I recently wrote the 1,000 Word Essay (approx. 2 pages) pasted below for the purposes of entering into a Contest for people with Crohn’s Disease and/or IBD.  More specifically, the Contest is called the “IBD ICONS: Living beyond Ulcerative Colitis and Crohn’s Disease.”  The Contest is sponsored by both Janssen Biotech, Inc. (“Janssen”) and the Crohn’s & Colitis Foundation of America (“CCFA”).  I was kindly notified of it a few weeks ago by a friend on Twitter.  They want applicants to write an Essay about how they have accomplished various things in Life despite the obstacles presented by Ulcerative Colitis, Crohn’s Disease and/or Inflammatory Bowel Disease.  The Grand Prize is an all-expense paid trip for two (2) to Las Vegas on December 3-5, 2011.  Mind you, my main purpose in entering was to call attention to all I have accomplished, and hope to accomplish, so that a child or parent with these terrible diseases can DREAM about accomplishing things they thought were now closed off to them.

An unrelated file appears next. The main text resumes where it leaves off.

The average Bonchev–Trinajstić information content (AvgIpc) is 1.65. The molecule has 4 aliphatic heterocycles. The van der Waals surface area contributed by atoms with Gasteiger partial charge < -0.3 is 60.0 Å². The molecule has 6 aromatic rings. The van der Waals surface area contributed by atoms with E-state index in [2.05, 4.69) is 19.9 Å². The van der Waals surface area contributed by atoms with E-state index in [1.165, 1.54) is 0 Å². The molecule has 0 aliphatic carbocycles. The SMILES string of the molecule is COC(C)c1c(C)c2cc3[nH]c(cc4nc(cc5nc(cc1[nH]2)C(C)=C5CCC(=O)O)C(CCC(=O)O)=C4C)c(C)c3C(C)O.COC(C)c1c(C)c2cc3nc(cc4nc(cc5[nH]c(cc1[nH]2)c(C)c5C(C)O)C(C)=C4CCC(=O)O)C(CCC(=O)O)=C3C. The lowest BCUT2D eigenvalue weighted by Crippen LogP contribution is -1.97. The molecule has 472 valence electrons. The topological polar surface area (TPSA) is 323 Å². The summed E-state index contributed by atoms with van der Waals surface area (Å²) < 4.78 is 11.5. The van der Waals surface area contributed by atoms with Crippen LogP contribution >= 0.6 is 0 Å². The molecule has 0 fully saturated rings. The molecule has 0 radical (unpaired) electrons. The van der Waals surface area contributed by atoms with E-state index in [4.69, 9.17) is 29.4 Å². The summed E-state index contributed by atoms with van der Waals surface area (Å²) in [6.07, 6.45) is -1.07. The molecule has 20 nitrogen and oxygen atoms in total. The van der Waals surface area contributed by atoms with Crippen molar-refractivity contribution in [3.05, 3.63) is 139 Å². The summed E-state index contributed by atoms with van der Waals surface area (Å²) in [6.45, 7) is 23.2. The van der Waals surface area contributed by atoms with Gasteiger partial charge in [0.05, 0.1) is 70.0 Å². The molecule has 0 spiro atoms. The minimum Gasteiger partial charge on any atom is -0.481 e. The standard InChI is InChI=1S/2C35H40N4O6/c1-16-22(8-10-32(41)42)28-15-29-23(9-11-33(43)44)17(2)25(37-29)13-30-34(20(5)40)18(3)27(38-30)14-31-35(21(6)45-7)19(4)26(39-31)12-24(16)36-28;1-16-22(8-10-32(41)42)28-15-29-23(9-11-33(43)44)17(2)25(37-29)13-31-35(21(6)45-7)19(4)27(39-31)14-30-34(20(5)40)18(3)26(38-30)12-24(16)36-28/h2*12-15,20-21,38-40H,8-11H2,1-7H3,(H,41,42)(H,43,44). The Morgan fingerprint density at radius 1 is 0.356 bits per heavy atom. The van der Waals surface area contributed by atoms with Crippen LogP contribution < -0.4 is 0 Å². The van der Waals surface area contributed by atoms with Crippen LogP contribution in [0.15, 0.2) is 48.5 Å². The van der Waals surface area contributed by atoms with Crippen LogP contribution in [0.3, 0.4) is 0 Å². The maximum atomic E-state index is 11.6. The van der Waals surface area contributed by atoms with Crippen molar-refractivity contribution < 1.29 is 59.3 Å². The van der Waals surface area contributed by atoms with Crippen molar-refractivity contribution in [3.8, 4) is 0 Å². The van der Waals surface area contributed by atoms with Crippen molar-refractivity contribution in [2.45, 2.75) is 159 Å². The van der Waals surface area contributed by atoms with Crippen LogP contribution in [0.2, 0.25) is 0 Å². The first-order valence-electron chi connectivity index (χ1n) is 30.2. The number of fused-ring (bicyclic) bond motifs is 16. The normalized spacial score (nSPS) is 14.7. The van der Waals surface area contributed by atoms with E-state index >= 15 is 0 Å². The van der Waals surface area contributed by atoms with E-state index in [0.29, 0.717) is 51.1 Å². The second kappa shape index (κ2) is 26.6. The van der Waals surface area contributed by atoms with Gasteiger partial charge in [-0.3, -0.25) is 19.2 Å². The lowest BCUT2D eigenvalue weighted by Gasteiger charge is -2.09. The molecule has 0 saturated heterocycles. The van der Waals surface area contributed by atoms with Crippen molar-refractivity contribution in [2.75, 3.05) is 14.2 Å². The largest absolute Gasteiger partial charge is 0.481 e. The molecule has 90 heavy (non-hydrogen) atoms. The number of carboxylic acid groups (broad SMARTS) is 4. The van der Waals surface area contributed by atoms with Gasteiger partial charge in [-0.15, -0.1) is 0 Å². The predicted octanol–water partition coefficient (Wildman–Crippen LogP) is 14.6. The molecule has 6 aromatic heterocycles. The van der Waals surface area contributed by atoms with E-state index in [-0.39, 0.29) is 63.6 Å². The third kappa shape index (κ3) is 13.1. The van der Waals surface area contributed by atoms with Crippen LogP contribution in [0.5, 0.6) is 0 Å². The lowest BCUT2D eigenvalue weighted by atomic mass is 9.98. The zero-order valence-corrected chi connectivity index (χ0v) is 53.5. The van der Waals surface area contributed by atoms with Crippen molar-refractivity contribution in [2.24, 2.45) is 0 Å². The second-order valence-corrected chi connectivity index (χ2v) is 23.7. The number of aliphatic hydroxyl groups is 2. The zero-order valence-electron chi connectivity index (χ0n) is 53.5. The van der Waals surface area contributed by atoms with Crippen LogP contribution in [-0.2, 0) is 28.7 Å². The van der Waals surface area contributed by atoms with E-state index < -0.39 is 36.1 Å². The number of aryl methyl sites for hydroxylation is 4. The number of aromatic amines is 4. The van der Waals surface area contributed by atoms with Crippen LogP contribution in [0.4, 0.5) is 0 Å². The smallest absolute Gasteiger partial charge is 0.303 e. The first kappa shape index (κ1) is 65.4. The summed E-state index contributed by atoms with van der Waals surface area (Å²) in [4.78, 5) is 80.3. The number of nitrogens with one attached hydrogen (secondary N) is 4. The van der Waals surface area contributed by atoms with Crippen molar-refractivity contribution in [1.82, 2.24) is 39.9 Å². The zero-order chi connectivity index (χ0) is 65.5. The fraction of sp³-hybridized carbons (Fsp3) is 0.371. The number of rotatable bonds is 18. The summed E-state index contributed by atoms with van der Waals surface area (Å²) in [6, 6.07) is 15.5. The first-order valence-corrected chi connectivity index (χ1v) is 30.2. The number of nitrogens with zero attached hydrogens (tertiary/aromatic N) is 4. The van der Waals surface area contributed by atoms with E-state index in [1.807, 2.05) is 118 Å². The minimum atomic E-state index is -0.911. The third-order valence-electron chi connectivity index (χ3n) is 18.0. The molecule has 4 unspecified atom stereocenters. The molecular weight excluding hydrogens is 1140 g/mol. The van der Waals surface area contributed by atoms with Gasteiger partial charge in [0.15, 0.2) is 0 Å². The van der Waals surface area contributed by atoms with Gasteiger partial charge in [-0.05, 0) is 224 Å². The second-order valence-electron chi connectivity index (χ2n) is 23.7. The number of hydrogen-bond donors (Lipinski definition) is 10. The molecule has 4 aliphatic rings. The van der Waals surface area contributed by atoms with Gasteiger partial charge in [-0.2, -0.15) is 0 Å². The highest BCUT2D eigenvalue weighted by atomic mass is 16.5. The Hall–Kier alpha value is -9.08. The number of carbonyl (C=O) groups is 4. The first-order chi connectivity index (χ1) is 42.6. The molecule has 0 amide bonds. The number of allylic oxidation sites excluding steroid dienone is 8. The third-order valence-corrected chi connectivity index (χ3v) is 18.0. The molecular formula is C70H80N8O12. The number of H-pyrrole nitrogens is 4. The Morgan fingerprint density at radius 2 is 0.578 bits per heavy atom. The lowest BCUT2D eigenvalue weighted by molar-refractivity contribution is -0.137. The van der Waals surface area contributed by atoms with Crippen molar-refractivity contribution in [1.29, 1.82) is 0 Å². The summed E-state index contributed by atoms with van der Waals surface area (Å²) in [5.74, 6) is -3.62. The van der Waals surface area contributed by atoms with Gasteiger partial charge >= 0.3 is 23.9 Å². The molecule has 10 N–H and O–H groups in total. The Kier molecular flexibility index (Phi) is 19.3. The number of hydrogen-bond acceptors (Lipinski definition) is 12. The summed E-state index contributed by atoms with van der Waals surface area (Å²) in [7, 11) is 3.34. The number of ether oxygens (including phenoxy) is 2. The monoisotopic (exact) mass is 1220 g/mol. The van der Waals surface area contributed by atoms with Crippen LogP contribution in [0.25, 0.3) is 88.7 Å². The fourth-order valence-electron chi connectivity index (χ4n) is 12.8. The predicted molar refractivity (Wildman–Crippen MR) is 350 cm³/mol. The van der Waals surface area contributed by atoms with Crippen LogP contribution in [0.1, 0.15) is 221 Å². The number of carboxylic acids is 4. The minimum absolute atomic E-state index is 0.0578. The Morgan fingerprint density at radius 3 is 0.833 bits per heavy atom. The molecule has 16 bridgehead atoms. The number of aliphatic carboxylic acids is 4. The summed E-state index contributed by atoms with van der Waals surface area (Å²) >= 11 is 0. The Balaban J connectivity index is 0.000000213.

Since the website had NO ESSAY SUBMISSION DEADLINE DATE LISTED, I nevertheless checked their main site, “IBD ICONS,” EVERY DAY for the last two (2) weeks of August and for the first few days of September because I had been working so hard on fine-tuning what was initially an 8,000+ word Essay.  However, on or about September 5rd,  via a Click-Thru Link, a Notice was posted that “Finalists will be posted on September 26thand no additional Essays were being accepted.  It did not even say when the Submission End date was.  As it took me TWO (2) weeks to edit down an 8,000+ Word Essay to the required length of under 1,000 words, naturally, I complained to any email Janssen Biotech names I could find on the site (or at the CCFA but this is CLEARLY a Sweepstakes being run by Janssen Biotech) and in 2-emailed responses from Janssen Biotech Representative “Linda Davis” they were quick to back-pedal that an “End Date” of August 26th was posted on the website (WHEN IT CLEARLY WAS NOT), besides, in these Sweepstakes any such dates for Submission End Dates of Prize-Qualifying Essays must be Prominently Posted and I had checked through various links on this main IBD ICONS site for over 2 weeks and they didn’t even have a CONTACT PERSON TO CALL ABOUT IDENTIFYING SUCH A DATE.